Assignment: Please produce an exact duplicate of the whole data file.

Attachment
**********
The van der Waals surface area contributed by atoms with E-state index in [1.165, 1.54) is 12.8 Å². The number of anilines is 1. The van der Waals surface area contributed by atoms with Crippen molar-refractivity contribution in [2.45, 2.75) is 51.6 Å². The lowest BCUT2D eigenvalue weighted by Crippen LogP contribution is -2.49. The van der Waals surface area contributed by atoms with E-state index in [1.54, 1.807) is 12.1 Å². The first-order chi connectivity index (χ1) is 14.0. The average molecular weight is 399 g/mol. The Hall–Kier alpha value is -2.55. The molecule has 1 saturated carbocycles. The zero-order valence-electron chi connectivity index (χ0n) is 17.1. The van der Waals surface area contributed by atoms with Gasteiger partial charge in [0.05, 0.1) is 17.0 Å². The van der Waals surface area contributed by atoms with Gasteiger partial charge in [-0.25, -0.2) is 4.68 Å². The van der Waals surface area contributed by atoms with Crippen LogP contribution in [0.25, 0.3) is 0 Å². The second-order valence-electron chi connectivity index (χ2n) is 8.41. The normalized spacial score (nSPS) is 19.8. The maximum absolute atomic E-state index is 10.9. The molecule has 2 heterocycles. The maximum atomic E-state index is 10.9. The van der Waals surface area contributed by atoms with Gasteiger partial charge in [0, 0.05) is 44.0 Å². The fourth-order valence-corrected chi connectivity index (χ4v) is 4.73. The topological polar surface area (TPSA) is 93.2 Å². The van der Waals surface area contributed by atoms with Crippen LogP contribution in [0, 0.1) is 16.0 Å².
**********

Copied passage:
The van der Waals surface area contributed by atoms with E-state index in [1.165, 1.54) is 12.8 Å². The number of anilines is 1. The van der Waals surface area contributed by atoms with Crippen molar-refractivity contribution in [2.45, 2.75) is 51.6 Å². The lowest BCUT2D eigenvalue weighted by Crippen LogP contribution is -2.49. The van der Waals surface area contributed by atoms with E-state index in [1.54, 1.807) is 12.1 Å². The first-order chi connectivity index (χ1) is 14.0. The average molecular weight is 399 g/mol. The Hall–Kier alpha value is -2.55. The molecule has 1 saturated carbocycles. The zero-order valence-electron chi connectivity index (χ0n) is 17.1. The van der Waals surface area contributed by atoms with Gasteiger partial charge in [0.05, 0.1) is 17.0 Å². The van der Waals surface area contributed by atoms with Gasteiger partial charge in [-0.25, -0.2) is 4.68 Å². The van der Waals surface area contributed by atoms with Crippen LogP contribution in [0.25, 0.3) is 0 Å². The second-order valence-electron chi connectivity index (χ2n) is 8.41. The normalized spacial score (nSPS) is 19.8. The maximum absolute atomic E-state index is 10.9. The molecule has 2 heterocycles. The maximum atomic E-state index is 10.9. The van der Waals surface area contributed by atoms with Gasteiger partial charge in [0, 0.05) is 44.0 Å². The fourth-order valence-corrected chi connectivity index (χ4v) is 4.73. The topological polar surface area (TPSA) is 93.2 Å². The van der Waals surface area contributed by atoms with Crippen LogP contribution in [0, 0.1) is 16.0 Å².